James Baldwin, Another Country (banned 1963–1966)
James Baldwin’s novel Another Country explored psychological dimensions of US race relations and gave a sympathetic portrayal of sexual relationships between men. When the book arrived in Australia in 1963, Customs banned it without bothering to consult the Literature Censorship Board.
The board ruled on the novel in May. Although they believed ‘negro author Baldwin has a message and a reasoned point of view’ on race relations, his novel was ‘continually smeared with indecent, offensive and dirty epithets and allusions’. After much discussion, the board recommended that the book be made available to students and scholars but not placed on general sale. The Minister overruled their recommendation and banned the book.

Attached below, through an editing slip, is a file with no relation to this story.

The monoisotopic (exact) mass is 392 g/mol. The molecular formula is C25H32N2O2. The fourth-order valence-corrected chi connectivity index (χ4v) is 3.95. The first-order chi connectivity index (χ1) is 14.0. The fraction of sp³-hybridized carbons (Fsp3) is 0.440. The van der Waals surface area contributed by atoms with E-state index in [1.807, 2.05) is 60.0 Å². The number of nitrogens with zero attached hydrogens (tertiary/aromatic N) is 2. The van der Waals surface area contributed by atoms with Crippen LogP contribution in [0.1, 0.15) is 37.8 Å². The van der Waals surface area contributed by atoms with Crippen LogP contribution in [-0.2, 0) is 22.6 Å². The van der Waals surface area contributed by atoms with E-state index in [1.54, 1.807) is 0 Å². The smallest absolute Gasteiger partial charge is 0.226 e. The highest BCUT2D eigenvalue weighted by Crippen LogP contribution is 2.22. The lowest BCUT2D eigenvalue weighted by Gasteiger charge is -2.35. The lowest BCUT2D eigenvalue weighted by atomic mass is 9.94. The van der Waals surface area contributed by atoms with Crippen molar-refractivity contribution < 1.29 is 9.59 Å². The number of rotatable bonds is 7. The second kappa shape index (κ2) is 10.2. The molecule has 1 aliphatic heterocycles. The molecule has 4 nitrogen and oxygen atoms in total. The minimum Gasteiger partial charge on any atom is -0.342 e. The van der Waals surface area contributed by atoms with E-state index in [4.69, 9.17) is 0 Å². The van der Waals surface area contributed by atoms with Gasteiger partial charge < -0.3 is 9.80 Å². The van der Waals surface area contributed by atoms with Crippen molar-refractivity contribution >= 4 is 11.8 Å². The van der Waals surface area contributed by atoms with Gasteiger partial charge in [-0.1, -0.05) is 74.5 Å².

The importers appealed and the book went to appeal censor L. H. Allen. He described Another Country as ‘a work of genius marked by great intellectual power’ but baulked at its sexual references. ‘If the word obscene has any meaning under the Act,’ he said, ‘obscenity can no further go’. In particular, the novel’s accounts of homosexual encounters were told ‘with repulsive minuteness’. He recommended maintaining the ban, which remained in place until 1966.